British police are to work with the authorities in Cambodia to track down sex tourists who travel from the UK to abuse children.
Sex tourists target vulnerable Cambodian children
British officers will also advise their Cambodian counterparts on how to investigate and prosecute offenders.
Work is under way to harmonise the law to allow child sex offenders to be prosecuted in either country.
Police also hope charities working in Cambodia will pass any suspicions about British citizens to the Home Office.
They will help the Cambodian authorities target both sex tourists and British expatriates who exploit children.
The government department has set up a new Child Exploitation and Online Protection Centre to investigate such cases.
BBC crime correspondent Neil Bennett said Cambodia was one of several Asian countries whose poor and vulnerable children were preyed upon by paedophiles.
National Crime Squad deputy director general Jim Gamble told the BBC News website the agreement with Cambodia would prove a model for tackling sex tourism in other countries like Vietnam and Thailand.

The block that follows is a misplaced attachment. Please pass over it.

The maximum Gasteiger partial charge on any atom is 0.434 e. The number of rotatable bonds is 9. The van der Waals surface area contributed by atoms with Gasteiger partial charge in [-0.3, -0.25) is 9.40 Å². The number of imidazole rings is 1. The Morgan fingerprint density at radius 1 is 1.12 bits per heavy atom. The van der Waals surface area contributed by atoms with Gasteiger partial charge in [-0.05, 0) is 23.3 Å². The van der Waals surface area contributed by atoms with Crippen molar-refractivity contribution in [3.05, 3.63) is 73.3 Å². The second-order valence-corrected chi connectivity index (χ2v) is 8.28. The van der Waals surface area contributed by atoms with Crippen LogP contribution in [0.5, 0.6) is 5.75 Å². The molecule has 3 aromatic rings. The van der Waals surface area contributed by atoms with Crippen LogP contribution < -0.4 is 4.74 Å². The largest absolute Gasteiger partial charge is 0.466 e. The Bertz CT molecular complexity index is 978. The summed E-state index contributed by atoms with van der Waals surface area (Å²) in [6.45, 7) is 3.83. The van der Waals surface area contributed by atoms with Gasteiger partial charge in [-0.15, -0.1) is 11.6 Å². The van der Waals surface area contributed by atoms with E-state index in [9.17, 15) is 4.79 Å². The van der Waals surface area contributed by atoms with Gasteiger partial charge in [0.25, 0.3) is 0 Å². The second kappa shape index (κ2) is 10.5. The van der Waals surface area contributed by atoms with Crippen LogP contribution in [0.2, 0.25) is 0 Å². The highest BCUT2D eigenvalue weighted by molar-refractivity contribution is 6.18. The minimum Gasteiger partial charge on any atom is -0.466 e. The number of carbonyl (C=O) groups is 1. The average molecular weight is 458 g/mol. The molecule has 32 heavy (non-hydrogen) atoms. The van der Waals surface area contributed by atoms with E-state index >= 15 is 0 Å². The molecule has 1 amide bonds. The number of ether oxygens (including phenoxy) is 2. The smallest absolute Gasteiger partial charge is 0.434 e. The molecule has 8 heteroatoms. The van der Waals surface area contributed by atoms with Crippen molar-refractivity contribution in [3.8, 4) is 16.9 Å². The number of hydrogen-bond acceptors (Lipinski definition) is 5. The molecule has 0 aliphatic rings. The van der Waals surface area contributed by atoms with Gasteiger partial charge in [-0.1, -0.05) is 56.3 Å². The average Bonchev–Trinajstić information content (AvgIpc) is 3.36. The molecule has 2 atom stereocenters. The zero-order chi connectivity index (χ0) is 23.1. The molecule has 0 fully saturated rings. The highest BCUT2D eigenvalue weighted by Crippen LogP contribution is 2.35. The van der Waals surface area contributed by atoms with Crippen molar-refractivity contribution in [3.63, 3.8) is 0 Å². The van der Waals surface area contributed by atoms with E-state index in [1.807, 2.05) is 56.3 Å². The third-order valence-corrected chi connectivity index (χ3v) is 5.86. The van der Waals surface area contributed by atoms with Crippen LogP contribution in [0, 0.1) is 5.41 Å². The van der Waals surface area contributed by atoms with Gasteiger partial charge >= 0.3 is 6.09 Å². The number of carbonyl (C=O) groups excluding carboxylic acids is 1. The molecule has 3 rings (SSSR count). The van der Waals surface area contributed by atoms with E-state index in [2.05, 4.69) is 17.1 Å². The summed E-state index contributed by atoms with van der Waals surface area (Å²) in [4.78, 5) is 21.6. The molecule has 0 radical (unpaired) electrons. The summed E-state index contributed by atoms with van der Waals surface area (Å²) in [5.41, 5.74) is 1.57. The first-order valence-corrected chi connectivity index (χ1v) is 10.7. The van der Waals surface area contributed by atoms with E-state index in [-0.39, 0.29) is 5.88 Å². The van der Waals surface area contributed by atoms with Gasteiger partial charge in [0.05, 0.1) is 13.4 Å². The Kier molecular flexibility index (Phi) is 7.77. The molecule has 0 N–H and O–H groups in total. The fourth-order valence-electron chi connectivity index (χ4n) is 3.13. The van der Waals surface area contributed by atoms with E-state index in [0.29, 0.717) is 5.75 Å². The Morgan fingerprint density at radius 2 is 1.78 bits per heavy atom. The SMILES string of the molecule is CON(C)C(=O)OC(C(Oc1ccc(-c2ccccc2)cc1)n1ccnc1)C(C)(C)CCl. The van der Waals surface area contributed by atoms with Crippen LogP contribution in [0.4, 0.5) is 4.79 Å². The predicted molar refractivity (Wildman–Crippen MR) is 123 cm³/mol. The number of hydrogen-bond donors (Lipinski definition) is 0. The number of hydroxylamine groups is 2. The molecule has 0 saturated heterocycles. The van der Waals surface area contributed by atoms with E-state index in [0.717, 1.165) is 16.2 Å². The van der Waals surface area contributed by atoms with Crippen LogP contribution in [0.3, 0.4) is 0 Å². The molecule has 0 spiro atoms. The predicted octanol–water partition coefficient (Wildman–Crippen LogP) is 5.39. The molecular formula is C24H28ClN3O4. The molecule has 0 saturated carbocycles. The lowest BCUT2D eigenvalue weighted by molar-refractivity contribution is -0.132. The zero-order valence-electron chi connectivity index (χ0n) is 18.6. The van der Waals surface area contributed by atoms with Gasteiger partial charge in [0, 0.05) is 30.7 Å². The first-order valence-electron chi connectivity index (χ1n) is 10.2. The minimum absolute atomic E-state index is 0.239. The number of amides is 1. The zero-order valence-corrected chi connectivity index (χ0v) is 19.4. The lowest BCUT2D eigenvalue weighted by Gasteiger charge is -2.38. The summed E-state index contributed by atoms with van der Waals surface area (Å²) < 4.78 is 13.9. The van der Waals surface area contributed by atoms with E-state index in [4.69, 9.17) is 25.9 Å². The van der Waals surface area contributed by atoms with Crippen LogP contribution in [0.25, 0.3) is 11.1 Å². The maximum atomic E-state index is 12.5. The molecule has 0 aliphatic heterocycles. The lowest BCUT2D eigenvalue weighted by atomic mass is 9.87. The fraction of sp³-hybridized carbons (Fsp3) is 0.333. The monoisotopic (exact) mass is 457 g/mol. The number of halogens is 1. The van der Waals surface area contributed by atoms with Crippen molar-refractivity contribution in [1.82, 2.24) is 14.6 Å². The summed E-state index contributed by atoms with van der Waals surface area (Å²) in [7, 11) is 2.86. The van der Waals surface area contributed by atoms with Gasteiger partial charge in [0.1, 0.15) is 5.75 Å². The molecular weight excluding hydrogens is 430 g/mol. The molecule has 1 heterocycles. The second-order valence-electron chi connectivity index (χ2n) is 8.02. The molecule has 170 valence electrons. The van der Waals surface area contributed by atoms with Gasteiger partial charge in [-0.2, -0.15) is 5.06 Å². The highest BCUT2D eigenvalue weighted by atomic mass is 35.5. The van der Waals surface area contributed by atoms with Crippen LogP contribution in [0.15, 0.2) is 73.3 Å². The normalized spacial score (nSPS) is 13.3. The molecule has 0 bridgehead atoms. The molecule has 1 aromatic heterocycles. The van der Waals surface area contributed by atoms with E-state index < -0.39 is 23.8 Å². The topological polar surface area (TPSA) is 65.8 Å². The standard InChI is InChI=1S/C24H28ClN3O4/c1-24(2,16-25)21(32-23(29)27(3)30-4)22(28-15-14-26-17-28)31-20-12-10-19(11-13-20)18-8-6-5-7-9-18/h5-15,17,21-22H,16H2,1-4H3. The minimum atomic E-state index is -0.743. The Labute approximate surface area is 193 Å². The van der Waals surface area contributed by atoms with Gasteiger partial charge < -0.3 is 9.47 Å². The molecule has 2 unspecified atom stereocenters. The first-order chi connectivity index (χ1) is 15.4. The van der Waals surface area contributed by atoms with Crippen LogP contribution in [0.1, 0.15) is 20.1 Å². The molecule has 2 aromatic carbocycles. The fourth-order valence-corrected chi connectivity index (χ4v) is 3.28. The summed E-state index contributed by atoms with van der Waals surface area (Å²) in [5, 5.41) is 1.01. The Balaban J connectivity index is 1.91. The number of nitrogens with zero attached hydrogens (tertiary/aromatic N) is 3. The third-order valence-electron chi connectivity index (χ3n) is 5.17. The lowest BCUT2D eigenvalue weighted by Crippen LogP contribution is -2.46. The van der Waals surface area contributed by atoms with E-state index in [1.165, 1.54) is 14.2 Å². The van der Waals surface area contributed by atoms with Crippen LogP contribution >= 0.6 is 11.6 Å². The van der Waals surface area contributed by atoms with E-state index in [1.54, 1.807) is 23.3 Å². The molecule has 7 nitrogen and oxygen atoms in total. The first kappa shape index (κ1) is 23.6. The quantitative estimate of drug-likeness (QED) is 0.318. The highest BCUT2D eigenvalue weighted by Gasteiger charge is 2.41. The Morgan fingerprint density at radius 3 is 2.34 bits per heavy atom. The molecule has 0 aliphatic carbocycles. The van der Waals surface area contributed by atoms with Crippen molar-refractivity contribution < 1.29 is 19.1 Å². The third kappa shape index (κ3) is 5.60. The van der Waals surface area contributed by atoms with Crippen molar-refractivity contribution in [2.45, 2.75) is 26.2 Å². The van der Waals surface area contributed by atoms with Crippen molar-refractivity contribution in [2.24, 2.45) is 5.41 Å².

He said: "We have identified Cambodia as one of the areas where the local authorities are prepared to work with us.
"People believe mistakenly that they can go there and commit offences and there will be no consequences.
"It is about affecting the sexual predators' thinking. At the moment they think they can go online, find out where is the best place to go and to get a seven or an eight-year-old in Cambodia.
"We have got to make them worry."
Mr Gamble said the new Child Exploitation and Online Protection Centre would see specialist law enforcement officers brought together with lawyers and charities to fight paedophiles.
The agreement with Cambodia and the new centre were the biggest step change in child protection in his 26 years as a police officer, Mr Gamble said.